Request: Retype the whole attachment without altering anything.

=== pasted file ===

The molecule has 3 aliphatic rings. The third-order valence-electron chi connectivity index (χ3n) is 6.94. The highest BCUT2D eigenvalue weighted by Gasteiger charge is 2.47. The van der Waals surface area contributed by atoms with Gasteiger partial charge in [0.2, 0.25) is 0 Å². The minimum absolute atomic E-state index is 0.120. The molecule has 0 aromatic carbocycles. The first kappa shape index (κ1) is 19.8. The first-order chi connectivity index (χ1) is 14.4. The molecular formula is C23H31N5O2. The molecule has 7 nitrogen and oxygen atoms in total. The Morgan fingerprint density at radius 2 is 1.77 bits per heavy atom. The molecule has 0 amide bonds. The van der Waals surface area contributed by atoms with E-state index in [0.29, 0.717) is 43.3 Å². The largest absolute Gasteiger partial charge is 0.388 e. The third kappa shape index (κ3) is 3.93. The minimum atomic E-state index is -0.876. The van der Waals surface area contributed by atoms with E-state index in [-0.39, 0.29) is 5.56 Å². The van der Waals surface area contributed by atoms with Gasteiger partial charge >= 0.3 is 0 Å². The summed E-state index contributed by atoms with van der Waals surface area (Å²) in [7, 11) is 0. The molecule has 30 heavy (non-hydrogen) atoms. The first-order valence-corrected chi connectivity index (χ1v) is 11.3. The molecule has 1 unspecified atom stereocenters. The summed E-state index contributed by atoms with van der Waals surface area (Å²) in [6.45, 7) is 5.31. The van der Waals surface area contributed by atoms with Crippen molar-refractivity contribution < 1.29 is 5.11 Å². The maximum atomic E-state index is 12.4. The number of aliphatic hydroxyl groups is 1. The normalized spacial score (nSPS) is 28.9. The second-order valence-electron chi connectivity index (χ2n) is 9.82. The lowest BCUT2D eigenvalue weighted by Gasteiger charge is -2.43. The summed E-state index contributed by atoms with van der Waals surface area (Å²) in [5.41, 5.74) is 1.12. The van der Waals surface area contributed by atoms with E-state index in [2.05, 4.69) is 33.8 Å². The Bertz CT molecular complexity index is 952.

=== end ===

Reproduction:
The molecule has 3 aliphatic rings. The third-order valence-electron chi connectivity index (χ3n) is 6.94. The highest BCUT2D eigenvalue weighted by Gasteiger charge is 2.47. The van der Waals surface area contributed by atoms with Gasteiger partial charge in [0.2, 0.25) is 0 Å². The minimum absolute atomic E-state index is 0.120. The molecule has 0 aromatic carbocycles. The first kappa shape index (κ1) is 19.8. The first-order chi connectivity index (χ1) is 14.4. The molecular formula is C23H31N5O2. The molecule has 7 nitrogen and oxygen atoms in total. The Morgan fingerprint density at radius 2 is 1.77 bits per heavy atom. The molecule has 0 amide bonds. The van der Waals surface area contributed by atoms with E-state index in [0.29, 0.717) is 43.3 Å². The largest absolute Gasteiger partial charge is 0.388 e. The third kappa shape index (κ3) is 3.93. The minimum atomic E-state index is -0.876. The van der Waals surface area contributed by atoms with E-state index in [-0.39, 0.29) is 5.56 Å². The van der Waals surface area contributed by atoms with Gasteiger partial charge >= 0.3 is 0 Å². The summed E-state index contributed by atoms with van der Waals surface area (Å²) in [7, 11) is 0. The molecule has 30 heavy (non-hydrogen) atoms. The first-order valence-corrected chi connectivity index (χ1v) is 11.3. The molecule has 1 unspecified atom stereocenters. The summed E-state index contributed by atoms with van der Waals surface area (Å²) in [6.45, 7) is 5.31. The van der Waals surface area contributed by atoms with Crippen molar-refractivity contribution < 1.29 is 5.11 Å². The maximum atomic E-state index is 12.4. The number of aliphatic hydroxyl groups is 1. The normalized spacial score (nSPS) is 28.9. The second-order valence-electron chi connectivity index (χ2n) is 9.82. The lowest BCUT2D eigenvalue weighted by Gasteiger charge is -2.43. The summed E-state index contributed by atoms with van der Waals surface area (Å²) in [5.41, 5.74) is 1.12. The van der Waals surface area contributed by atoms with E-state index in [2.05, 4.69) is 33.8 Å². The Bertz CT molecular complexity index is 952.